Department of Misquoted Theater People | Letters | Chicago Reader

Department of Misquoted Theater People 

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To the editors:

Once again, Lewis Lazare gets it wrong in pursuit of the dirt. I should have known better than to even talk to the guy. He misquoted me, just to give things a little more dramatic punch, more punch than they deserved [The Culture Club, March 22]. I never said there wasn't a theater movement here anymore--what I said was, there doesn't seem to be as much movement in the theater movement as there used to be. Maybe not a big difference, but big enough to me.

There is definitely still a theater scene in this town, I'm just not sure that it's quite as vital or well-fed as it was a few years ago. It's funny that Lewis refers to it as the theater "industry"--and maybe there's something to that. I think it was more like a "community" not so long ago, and maybe now it is more like an "industry"--which I don't think is really a good thing.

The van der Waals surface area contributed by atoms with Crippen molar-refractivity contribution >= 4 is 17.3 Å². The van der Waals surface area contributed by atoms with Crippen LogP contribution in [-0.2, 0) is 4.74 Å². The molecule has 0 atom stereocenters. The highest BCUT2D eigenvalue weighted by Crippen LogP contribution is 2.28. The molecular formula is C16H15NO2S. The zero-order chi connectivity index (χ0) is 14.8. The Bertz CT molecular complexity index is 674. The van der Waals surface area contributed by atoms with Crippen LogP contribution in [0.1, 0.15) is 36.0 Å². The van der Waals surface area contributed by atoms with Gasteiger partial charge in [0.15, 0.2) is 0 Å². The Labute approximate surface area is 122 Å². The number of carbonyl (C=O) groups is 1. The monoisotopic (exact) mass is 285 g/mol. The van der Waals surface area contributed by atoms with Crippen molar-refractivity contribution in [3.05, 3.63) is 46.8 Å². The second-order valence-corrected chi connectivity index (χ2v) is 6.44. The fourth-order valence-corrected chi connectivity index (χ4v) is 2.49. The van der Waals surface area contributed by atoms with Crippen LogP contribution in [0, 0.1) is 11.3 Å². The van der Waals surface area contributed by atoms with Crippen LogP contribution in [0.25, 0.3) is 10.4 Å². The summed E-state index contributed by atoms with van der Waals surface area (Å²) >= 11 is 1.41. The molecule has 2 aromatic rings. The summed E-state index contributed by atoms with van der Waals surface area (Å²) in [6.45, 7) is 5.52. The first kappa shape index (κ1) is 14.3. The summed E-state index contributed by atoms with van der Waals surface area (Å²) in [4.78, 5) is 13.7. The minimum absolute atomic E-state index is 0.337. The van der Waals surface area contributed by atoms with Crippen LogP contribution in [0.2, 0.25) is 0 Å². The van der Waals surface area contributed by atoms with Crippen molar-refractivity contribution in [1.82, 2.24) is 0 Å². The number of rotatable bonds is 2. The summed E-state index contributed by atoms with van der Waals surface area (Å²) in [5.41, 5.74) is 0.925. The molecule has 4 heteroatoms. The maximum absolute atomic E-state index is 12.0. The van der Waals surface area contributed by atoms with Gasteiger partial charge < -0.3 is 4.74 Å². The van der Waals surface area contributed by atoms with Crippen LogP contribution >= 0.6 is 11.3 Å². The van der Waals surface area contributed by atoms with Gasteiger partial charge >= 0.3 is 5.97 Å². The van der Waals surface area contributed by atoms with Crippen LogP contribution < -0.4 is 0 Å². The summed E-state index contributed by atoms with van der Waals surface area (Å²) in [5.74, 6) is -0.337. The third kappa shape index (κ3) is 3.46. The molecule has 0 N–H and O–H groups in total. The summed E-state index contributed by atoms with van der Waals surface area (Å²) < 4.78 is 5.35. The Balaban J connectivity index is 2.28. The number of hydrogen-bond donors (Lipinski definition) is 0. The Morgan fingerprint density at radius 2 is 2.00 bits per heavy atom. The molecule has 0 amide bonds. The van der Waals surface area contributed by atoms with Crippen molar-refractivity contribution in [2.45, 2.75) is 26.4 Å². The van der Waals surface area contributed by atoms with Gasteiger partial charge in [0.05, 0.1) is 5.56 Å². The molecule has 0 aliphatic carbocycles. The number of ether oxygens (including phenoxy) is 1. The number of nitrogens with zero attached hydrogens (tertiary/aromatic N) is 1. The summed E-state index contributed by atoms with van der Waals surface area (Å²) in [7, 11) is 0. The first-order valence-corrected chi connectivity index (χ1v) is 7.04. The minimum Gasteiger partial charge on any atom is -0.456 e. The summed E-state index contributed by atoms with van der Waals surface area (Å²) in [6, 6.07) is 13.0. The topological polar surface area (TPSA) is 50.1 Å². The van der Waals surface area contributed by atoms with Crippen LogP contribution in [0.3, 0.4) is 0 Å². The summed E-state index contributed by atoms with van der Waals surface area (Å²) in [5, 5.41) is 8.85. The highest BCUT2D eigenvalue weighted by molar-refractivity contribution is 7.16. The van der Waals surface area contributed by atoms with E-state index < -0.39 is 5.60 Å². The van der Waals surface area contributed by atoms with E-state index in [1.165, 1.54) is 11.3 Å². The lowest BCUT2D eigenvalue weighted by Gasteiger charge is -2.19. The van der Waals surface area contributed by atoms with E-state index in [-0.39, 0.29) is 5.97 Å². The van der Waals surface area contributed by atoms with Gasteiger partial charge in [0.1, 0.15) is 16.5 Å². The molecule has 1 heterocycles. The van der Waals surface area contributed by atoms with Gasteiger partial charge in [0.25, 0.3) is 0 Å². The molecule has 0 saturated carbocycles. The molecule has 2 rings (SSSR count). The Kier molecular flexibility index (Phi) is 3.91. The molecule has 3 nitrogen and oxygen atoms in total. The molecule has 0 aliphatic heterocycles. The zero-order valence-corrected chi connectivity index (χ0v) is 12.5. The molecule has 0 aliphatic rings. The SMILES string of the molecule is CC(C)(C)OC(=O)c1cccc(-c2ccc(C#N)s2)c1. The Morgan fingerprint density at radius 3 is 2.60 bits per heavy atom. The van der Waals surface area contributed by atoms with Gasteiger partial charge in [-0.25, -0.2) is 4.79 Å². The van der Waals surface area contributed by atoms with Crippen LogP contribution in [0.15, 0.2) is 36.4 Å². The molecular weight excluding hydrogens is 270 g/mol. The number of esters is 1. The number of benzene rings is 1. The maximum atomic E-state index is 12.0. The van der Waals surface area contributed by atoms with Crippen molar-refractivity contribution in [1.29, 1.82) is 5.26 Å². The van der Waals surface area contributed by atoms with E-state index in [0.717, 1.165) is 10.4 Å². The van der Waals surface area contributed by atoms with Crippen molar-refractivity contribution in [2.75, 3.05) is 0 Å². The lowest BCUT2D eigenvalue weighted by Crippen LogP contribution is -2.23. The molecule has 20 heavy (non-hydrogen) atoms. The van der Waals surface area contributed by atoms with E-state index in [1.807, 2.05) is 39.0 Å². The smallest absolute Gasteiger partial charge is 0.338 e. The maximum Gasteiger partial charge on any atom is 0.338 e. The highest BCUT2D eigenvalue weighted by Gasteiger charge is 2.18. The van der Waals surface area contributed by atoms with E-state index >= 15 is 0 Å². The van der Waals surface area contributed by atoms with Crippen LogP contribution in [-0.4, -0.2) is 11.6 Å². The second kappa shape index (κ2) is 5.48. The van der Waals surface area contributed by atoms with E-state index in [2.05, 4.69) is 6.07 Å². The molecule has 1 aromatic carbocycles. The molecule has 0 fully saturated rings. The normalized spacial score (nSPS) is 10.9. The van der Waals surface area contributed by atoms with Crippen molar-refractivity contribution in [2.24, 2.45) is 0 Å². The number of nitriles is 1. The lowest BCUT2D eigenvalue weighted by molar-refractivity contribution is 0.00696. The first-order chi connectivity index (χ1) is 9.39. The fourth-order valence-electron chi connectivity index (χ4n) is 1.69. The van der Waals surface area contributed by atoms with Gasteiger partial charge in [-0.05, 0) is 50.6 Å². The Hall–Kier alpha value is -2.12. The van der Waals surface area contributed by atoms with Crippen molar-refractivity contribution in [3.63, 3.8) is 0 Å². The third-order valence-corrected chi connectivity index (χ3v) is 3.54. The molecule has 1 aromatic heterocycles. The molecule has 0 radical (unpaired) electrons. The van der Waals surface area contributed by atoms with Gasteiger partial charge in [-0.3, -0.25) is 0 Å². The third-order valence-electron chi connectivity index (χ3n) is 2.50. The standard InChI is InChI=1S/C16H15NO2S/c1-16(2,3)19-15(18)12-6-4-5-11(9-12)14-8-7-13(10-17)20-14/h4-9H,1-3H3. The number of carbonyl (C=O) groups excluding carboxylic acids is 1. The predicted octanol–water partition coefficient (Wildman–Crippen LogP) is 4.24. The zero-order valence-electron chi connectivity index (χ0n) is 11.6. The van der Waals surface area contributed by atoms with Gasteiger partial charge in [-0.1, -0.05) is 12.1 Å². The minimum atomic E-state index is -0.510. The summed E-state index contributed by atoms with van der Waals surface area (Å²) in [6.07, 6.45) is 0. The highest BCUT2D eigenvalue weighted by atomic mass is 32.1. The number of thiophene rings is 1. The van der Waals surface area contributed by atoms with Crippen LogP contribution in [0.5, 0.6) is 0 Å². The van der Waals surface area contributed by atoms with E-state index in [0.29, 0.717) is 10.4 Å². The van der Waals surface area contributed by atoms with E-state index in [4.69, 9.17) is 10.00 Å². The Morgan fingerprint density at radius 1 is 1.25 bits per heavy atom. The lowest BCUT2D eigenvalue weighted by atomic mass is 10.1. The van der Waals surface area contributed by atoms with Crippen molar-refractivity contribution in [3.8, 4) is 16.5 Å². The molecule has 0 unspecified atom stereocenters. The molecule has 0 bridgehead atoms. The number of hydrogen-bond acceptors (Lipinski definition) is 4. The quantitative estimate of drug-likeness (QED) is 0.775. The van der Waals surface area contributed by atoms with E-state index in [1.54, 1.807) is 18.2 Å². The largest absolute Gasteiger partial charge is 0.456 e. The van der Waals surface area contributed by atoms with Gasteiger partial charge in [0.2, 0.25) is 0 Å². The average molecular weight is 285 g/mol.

Just about every theater artist in Chicago leaves town eventually, even if only for a little while--it's pretty much always been that way, it probably always will. The "exodus" isn't new or nearly as dramatic as Lewis thinks.

I've been here ten years now--and most of the truly great theater I've seen in my life has been right here, born and bred in Chicago. Pretty much everything I've learned as a playwright, I've learned here.

For all rights and purposes, this is my adopted hometown--and right now, at this point in my life, it's just time to move on for a little while. And that's not news, not even the gossip column variety.

Lewis made me feel like I walked into somebody's living room, ate a big bowl of sour grapes--and pissed on the rug.

Rick Cleveland

N. Glenwood

Lewis Lazare replies:

Rick Cleveland knows as well as I do that I went over with him line by line the item on his departure from Chicago and that I made substantial changes at his request. I appreciate his contributions to the theater in Chicago through the years, but I regret that he did not have the courage of some of his convictions about the theater community here when he saw them in print.

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